I wear a Nathan Hydration pack for any run over two hours. I love it. It’s compact, comfortable, fits my water, phone, gels, gloves and even a shirt. I have one from the women’s series, which attach under your boobs instead of around your waist.
But the other day, something disturbing happened. I was preparing for a two hour trail run with a great partner. He looked at my hydration pack and said, “That thing looks like a dirty fish tank.” Low and behold, he was right! It was so gross! I had not even noticed.
I tried cleaning and soaking and hanging it to dry, but it was too far gone. A replacement pack was in order, but how to stop it from going all dirty-fish-tank again!?
I quickly and desperately emailed my running club with an S.O.S. message. Our fabulous club president pointed me toward the light. A cleaning kit was the answer. I had no idea they even existed, foolish little me.
The kit comes with a flexible brush that easily fits inside of and is movable around the bladder. Complementing that is a solid, long, skinny brush that cleans the drinking tube. Both are easy to use and very effective. The “tube-cleaning tube” (not the technical name, of course) actually makes its way through the entire length of the drinking apparatus, no small feat if you ask me.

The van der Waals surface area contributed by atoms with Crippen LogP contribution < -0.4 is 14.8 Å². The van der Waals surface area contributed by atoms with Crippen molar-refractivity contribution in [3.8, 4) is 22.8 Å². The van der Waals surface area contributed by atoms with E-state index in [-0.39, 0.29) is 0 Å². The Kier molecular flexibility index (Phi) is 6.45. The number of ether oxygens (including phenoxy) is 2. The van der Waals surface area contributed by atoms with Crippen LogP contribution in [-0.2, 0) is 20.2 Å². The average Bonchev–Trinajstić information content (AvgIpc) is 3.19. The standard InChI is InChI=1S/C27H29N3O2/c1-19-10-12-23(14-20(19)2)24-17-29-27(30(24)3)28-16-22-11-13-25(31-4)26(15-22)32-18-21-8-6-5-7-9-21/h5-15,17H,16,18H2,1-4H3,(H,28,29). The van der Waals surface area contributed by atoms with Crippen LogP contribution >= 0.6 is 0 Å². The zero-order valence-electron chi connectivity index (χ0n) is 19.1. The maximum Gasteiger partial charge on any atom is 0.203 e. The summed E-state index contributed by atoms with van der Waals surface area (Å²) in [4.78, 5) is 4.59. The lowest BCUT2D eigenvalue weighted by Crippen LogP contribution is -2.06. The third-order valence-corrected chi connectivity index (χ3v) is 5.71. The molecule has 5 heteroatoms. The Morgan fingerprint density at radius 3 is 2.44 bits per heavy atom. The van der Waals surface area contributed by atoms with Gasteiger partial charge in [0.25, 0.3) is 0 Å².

But that’s not all! There is a hook so that you can hang the bladder upside down to dry. And saving the best for last is what Camelbak calls the “Reservoir Dryer” (the term is even trade marked). Essentially, it holds open your bladder to allow it to thoroughly air dry. (Now that’s a sentence I never thought I’d write.)
Camelback throws in two cleaning tablets, which I have yet to use. Everything in the kit is individually replaceable, a very convenient way to buy.
Frankly, the Reservoir Dryer is awkward and the instructions are terrible. Yet, some how, it magically works. I clean out the bladder, fumble my way through inserting the dryer, hang it upside down and tada… it’s dry and clean by morning.
Totally worth the $20.